Committee member is presented in Appendix 3. Based on the review conducted, several promotional
and educational materials were selected for their future use with ASC customers suffering with asthma
and/or associated allergies to inform them about the AQHI and its importance in overall proper asthma
management. Further, based on the recommendations provided, a number of promotional materials
were chosen to be incorporated in the existing asthma educational programs offered by the ASC.

Both the ASC‟s CAE/CREs and the NAPA Executive Committee member also made
recommendations on the type of materials that need to be developed in addition to the existing
materials to meet the needs of individuals with chronic respiratory disease. The CAE/CREs advised to
continue developing the Asthma Today Widget as well as to design a promotional card related to the
AQHI that could be included in educational packages and/or toolkits and distributed during
educational and community events.

According to the provided recommendations and the results of the online survey, the ASC has
developed the Asthma Today Widget (www.asthma.ca/widget) as well as designed a promo card to
inform potential customers about the widget and programs available thought the NAPA. As well,
based on the results of the on-line survey and preferences of receiving the AQHI-related information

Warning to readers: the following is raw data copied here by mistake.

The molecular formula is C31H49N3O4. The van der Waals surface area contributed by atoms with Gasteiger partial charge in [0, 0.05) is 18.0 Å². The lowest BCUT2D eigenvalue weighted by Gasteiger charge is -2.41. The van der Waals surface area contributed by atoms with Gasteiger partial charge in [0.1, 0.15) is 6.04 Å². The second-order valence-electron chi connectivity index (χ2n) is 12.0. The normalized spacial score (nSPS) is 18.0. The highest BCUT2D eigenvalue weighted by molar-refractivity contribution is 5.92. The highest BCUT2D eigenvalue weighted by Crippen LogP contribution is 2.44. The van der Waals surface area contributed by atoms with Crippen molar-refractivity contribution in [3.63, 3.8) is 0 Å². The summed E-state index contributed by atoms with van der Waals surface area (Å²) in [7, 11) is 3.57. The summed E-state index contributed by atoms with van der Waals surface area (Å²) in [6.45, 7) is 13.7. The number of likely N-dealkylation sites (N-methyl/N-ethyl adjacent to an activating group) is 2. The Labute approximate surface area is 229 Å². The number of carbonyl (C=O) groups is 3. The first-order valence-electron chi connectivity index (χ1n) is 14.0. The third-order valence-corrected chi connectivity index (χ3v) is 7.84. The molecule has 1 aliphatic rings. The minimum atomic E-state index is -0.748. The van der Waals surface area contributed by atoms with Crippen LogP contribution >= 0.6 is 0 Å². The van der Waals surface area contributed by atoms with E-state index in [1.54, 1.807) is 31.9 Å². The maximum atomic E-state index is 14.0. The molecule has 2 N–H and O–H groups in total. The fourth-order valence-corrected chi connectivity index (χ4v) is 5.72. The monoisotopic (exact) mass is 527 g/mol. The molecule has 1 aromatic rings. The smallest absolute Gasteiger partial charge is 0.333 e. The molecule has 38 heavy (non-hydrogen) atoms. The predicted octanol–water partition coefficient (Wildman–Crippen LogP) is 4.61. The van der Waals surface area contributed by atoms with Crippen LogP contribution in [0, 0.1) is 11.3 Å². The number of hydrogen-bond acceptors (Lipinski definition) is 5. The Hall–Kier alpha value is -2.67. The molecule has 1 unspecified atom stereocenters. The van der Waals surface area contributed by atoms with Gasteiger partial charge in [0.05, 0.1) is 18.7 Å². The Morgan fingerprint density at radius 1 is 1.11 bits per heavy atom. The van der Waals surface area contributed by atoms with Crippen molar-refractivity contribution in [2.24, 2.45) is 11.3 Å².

via Internet, the ASC developed an AQHI webpage (www.asthma.ca/aqhi ) which is accessible from
the main ASC website. These tools are described in detail later in the report.

                                                                                                 11
2. Promotion of the AQHI and associated health messages through a variety of ASC
      programs and initiatives
The AQHI materials and resources were incorporated in the following ASC programs and initiatives:
     Asthma and Allergy Education and Support Program
     Distribution of educational materials and resources
     Community-based outreach and educational activities
     ASC educational websites including the development of the AQHI webpage
     National Asthma Patient Alliance (NAPA) including AQHI promotion through social networks
      (e.g., Facebook, Twitter, etc.)
     Asthma Today Widget
     Asthma Ambassadors Program
     Media activities (e.g., newspapers, TV interviews, etc.)
The statistics presented below refer to the project period from February 01, 2010 to December 31,
2010. The ASC continues promoting the AQHI and health messages by incorporating the information
about the index in all existing programs and initiatives.